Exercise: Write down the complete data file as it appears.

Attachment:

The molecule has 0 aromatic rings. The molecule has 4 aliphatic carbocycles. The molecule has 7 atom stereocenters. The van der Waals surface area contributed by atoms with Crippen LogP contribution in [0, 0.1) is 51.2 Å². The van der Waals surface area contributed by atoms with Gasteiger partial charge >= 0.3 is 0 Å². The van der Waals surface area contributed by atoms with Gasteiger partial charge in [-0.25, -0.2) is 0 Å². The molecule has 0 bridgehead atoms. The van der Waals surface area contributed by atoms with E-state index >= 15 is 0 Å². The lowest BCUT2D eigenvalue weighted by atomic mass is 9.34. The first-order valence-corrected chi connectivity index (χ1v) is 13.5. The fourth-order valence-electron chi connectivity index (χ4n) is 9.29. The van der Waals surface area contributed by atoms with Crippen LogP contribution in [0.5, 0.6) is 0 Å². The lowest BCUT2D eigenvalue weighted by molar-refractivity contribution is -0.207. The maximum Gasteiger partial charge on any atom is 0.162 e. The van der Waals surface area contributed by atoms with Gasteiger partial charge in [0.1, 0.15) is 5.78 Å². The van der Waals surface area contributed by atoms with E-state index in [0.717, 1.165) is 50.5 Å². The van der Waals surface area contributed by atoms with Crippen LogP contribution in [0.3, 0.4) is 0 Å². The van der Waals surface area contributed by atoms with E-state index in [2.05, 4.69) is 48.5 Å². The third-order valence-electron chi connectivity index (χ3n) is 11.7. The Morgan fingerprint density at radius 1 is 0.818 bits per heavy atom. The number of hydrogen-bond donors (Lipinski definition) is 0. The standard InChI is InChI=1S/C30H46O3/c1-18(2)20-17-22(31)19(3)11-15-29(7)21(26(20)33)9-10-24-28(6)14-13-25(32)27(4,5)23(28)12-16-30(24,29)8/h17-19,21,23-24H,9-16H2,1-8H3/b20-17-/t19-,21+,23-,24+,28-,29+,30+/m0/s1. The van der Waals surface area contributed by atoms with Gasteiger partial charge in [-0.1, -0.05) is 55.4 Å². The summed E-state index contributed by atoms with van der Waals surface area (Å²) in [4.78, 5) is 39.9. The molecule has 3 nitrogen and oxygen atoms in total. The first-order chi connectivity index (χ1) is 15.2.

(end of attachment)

The molecule has 0 aromatic rings. The molecule has 4 aliphatic carbocycles. The molecule has 7 atom stereocenters. The van der Waals surface area contributed by atoms with Crippen LogP contribution in [0, 0.1) is 51.2 Å². The van der Waals surface area contributed by atoms with Gasteiger partial charge >= 0.3 is 0 Å². The van der Waals surface area contributed by atoms with Gasteiger partial charge in [-0.25, -0.2) is 0 Å². The molecule has 0 bridgehead atoms. The van der Waals surface area contributed by atoms with E-state index >= 15 is 0 Å². The lowest BCUT2D eigenvalue weighted by atomic mass is 9.34. The first-order valence-corrected chi connectivity index (χ1v) is 13.5. The fourth-order valence-electron chi connectivity index (χ4n) is 9.29. The van der Waals surface area contributed by atoms with Crippen LogP contribution in [0.5, 0.6) is 0 Å². The lowest BCUT2D eigenvalue weighted by molar-refractivity contribution is -0.207. The maximum Gasteiger partial charge on any atom is 0.162 e. The van der Waals surface area contributed by atoms with Gasteiger partial charge in [0.1, 0.15) is 5.78 Å². The van der Waals surface area contributed by atoms with E-state index in [0.717, 1.165) is 50.5 Å². The van der Waals surface area contributed by atoms with Crippen LogP contribution in [0.3, 0.4) is 0 Å². The van der Waals surface area contributed by atoms with E-state index in [2.05, 4.69) is 48.5 Å². The third-order valence-electron chi connectivity index (χ3n) is 11.7. The Morgan fingerprint density at radius 1 is 0.818 bits per heavy atom. The number of hydrogen-bond donors (Lipinski definition) is 0. The standard InChI is InChI=1S/C30H46O3/c1-18(2)20-17-22(31)19(3)11-15-29(7)21(26(20)33)9-10-24-28(6)14-13-25(32)27(4,5)23(28)12-16-30(24,29)8/h17-19,21,23-24H,9-16H2,1-8H3/b20-17-/t19-,21+,23-,24+,28-,29+,30+/m0/s1. The van der Waals surface area contributed by atoms with Gasteiger partial charge in [-0.1, -0.05) is 55.4 Å². The summed E-state index contributed by atoms with van der Waals surface area (Å²) in [4.78, 5) is 39.9. The molecule has 3 nitrogen and oxygen atoms in total. The first-order chi connectivity index (χ1) is 15.2.